Despite what the title may have you believe, Serafim and Claire is no love story. It is a novel about rash decisions, about the interconnectedness of our lives, and about chasing dreams. But there is a sweetness to the story, a redemptive quality to its end. It is the kind of novel that keeps you up with the bedside lamp on until the last page is turned.
Frères is a reflection of our own familiar world in a distorting mirror, a world of “monstrous creatures, bigger than anything they could imagine, two-headed fish, turtles with shells as huge as islands, whales with mouths big enough to swallow whole cities,” all seen through the eyes of two brothers, the elder missing an arm, the younger fashioned by his mother from that arm so that his sibling would not have to face the cruel world alone.
This week Québec Reads spoke with the author of A Second Chance, Felicia Mihali.
“This book would have been something completely different in French. It would have been a tragic, Shakespearean novel about faith, misfortune, hardship. When you know a language too well you cannot avoid the pitfall of giving too many details. My first experience with writing in English was the chance to be simple, colloquial, and funny. My previous books written in Romanian or French are really missing mockery which, as a reader, I appreciate a lot in a book.”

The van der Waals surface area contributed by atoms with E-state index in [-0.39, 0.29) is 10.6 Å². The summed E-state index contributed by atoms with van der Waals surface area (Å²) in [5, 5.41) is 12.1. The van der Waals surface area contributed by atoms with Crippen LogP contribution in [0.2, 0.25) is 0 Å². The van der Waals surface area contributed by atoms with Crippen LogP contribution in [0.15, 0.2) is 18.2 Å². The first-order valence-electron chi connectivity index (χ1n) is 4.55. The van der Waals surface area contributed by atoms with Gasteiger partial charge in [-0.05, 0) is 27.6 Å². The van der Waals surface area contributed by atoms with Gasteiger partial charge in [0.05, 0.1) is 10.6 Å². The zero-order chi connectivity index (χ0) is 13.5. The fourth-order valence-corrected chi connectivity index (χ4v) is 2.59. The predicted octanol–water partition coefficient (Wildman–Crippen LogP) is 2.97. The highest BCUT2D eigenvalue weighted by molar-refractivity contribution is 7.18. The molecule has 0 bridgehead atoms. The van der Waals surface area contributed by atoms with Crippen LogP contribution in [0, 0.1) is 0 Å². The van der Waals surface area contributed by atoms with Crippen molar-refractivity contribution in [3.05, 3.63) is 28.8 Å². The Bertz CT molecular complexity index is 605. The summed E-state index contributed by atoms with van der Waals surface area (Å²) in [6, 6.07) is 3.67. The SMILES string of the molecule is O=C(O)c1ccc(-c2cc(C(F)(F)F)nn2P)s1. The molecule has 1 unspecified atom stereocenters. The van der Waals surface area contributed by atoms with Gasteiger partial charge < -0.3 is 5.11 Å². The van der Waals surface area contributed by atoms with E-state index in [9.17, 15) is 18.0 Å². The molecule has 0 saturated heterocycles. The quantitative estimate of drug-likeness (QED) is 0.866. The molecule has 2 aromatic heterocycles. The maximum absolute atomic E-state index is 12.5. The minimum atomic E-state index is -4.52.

A Second Chance by Felicia Mihali tells the story of a Romanian couple in the impressively multicultural city of Laval. It’s spring 2012 and Adam is recovering from a stroke. His right arm has been left paralyzed and his memories are almost completely gone. Daily life with his wife is both deathly dull (trips to Costco and the mall) and full of fear (he’s too afraid to answer the phone, scared that people will speak to him in the language he has now forgotten).
This is the sixth in a series of interviews with people who are closely involved with Quebec literature on a daily basis. In the future, we’ll talk to publishers, readers, bookstore owners, and translators to get a feel for today’s publishing scene in Quebec.
Billy Robinson is a bookseller at Coop ÉTS in Montreal. Originally from the Gaspé Peninsula, he is a keen reader of Quebec fiction and an active blogger. His recommendations on Goodreads (and elsewhere) are always worth following.